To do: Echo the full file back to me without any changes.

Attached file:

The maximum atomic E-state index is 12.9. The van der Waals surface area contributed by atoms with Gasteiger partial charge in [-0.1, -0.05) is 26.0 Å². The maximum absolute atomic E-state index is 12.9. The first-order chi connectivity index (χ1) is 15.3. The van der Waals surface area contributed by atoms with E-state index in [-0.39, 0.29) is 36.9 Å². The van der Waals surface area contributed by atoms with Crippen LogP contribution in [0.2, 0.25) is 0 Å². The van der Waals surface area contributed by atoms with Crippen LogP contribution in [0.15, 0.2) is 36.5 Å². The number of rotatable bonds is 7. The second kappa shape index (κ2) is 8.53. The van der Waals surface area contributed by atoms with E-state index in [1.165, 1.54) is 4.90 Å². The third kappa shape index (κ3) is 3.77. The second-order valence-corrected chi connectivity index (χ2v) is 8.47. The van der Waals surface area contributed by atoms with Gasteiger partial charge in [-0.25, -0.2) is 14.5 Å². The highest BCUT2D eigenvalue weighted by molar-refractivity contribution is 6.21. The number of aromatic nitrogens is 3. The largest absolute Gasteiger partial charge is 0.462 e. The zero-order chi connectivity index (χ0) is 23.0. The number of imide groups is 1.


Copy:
The maximum atomic E-state index is 12.9. The van der Waals surface area contributed by atoms with Gasteiger partial charge in [-0.1, -0.05) is 26.0 Å². The maximum absolute atomic E-state index is 12.9. The first-order chi connectivity index (χ1) is 15.3. The van der Waals surface area contributed by atoms with E-state index in [-0.39, 0.29) is 36.9 Å². The van der Waals surface area contributed by atoms with Crippen LogP contribution in [0.2, 0.25) is 0 Å². The van der Waals surface area contributed by atoms with Crippen LogP contribution in [0.15, 0.2) is 36.5 Å². The number of rotatable bonds is 7. The second kappa shape index (κ2) is 8.53. The van der Waals surface area contributed by atoms with E-state index in [1.165, 1.54) is 4.90 Å². The third kappa shape index (κ3) is 3.77. The second-order valence-corrected chi connectivity index (χ2v) is 8.47. The van der Waals surface area contributed by atoms with Gasteiger partial charge in [-0.25, -0.2) is 14.5 Å². The highest BCUT2D eigenvalue weighted by molar-refractivity contribution is 6.21. The number of aromatic nitrogens is 3. The largest absolute Gasteiger partial charge is 0.462 e. The zero-order chi connectivity index (χ0) is 23.0. The number of imide groups is 1.